JC’s Declassified School Survival Guide: Goodbye Edition


Photo credit: Jc Canicosa

Jc Canicosa

In a university full of SoundCloud rappers, eccentric professors and Zoom classes, JC Canicosa— that’s me—and The Maroon try to do the impossible: create a guide that will help you survive Loyola.

*cue theme song*

Ah, graduation. Just how I pictured it. Sitting in my living room. Alexa playing “Pomp and Circumstance” (otherwise known as, “The Graduation Song” to you non-band folk) from my laptop. Eagerly waiting for President Tania Tetlow to drop the Zoom link and give a life-changing commencement speech.

And all I can think is, “Hmm, I guess the convention center doesn’t seem so bad anymore.”

Wolf Pack, while it’s no Superdome graduation ceremony for the Class of 2020, the virtual commencement is something I have been looking forward to since we got moved to online classes.

And that’s because I know Loyola’s president’s office has put in a ton of time and effort into giving us the best consolation prize YouTube has to offer — along with planning an actual in-person commencement while many other universities have just straight-up cancelled theirs (looking at you, Tulane).

And that’s really been the story of my Loyola experience. We make the best out of unideal situations. We’re the welcoming foil to Tulane University. We got each other’s backs when things got tough.

So it’s my honor to share one last batch of unpractical, unusually Loyola specific advice to help the next generation of the Wolf Pack find their way through our paradoxically very Catholic, very liberal, very New Orleans university.

1. Try everything

No matter who you were when you came to Loyola and were sung at by Krewe Leaders during your first orientation, Loyola changed you. How it changed you and by how much is entirely up to you, but you can’t know that until you’ve tried everything. Seriously.

Are you into everything that’s trending and popular? Go to Gasa Gasa or The Howling Wolf and listen to some local, underground New Orleans bands no one knows about.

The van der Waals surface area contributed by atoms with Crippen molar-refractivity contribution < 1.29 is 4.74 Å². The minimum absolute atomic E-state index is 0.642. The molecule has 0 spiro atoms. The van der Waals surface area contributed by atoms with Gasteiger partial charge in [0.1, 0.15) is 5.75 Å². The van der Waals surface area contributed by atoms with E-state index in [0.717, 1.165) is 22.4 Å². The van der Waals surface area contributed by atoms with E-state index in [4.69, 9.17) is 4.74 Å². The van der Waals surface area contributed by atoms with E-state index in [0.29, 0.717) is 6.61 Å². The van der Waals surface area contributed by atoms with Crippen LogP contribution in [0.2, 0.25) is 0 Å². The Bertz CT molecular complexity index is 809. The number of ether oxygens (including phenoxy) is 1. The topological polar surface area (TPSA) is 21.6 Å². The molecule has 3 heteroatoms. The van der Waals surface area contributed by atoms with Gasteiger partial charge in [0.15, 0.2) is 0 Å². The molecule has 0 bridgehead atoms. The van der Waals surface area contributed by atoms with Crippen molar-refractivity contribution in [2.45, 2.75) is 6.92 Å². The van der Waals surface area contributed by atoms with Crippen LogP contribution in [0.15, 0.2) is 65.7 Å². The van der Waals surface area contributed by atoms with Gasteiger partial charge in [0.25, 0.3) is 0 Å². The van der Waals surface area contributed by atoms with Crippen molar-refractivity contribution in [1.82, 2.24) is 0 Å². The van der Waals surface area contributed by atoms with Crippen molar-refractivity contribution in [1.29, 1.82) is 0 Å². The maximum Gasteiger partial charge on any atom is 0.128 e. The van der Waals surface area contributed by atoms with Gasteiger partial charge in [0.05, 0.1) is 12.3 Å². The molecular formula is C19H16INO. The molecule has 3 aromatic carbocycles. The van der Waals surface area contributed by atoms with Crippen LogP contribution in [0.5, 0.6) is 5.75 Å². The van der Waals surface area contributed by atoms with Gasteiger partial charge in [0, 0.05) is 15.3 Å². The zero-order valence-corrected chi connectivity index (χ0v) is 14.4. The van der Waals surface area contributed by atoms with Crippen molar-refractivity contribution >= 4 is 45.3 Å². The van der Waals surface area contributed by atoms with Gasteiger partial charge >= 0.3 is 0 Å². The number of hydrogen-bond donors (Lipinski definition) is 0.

Are you the kind of person who doesn’t really get modern art (which no one can blame you for)? Spend the day in the New Orleans Museum of Art or go to the New Orleans Film Festival next year.

Hate Greek Life? Rush Greek Life — literally half my Greek friends have told me, “Yeah, I came into college hating sororities/fraternities, I would never have joined one if I wasn’t at Loyola.”

The point is, Wolf Pack, that you can never know what you want out of college until you’ve gone out and done it. Learn as much as you can about what you like and don’t like.

2. It’s okay to not know who you are yet

Cliches like “Love yourself” and “Be your own No.1 fan” have become mantras that self-help gurus and Katy Perry use to sell you back your own self esteem, but don’t let them.

You know what it’s called when you’re in college, full of self-doubt and seemingly drowning every other day? Being a 20-year-old.

Odds are, you’re not the most confident, self-actualized version of yourself yet. That takes lots of time and effort.

You’re probably going to look back at Snapchat memories from you in Biever Hall and cry laughing at half of them and absolutely cringe at the other half. But the more time goes on, the more you’re going to find yourself laughing at everything you used to cringe at.